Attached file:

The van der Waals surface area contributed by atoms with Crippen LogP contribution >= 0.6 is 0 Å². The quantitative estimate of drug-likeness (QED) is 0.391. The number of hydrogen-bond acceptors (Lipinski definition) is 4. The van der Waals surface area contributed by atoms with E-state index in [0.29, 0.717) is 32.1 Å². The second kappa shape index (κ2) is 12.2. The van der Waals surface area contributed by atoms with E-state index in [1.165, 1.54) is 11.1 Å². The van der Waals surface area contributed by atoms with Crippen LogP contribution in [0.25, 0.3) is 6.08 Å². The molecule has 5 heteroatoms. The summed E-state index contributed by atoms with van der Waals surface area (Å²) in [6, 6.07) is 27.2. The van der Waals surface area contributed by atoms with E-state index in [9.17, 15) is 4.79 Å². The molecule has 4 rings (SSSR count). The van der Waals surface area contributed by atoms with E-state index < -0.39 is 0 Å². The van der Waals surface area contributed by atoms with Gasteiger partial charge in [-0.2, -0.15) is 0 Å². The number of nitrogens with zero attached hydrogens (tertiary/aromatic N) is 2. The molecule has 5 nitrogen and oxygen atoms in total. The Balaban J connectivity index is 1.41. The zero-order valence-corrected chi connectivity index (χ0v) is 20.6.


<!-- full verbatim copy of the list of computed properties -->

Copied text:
The van der Waals surface area contributed by atoms with Crippen LogP contribution >= 0.6 is 0 Å². The quantitative estimate of drug-likeness (QED) is 0.391. The number of hydrogen-bond acceptors (Lipinski definition) is 4. The van der Waals surface area contributed by atoms with E-state index in [0.29, 0.717) is 32.1 Å². The second kappa shape index (κ2) is 12.2. The van der Waals surface area contributed by atoms with E-state index in [1.165, 1.54) is 11.1 Å². The van der Waals surface area contributed by atoms with Crippen LogP contribution in [0.25, 0.3) is 6.08 Å². The molecule has 5 heteroatoms. The summed E-state index contributed by atoms with van der Waals surface area (Å²) in [6, 6.07) is 27.2. The van der Waals surface area contributed by atoms with E-state index in [9.17, 15) is 4.79 Å². The molecule has 4 rings (SSSR count). The van der Waals surface area contributed by atoms with E-state index < -0.39 is 0 Å². The van der Waals surface area contributed by atoms with Gasteiger partial charge in [-0.2, -0.15) is 0 Å². The number of nitrogens with zero attached hydrogens (tertiary/aromatic N) is 2. The molecule has 5 nitrogen and oxygen atoms in total. The Balaban J connectivity index is 1.41. The zero-order valence-corrected chi connectivity index (χ0v) is 20.6.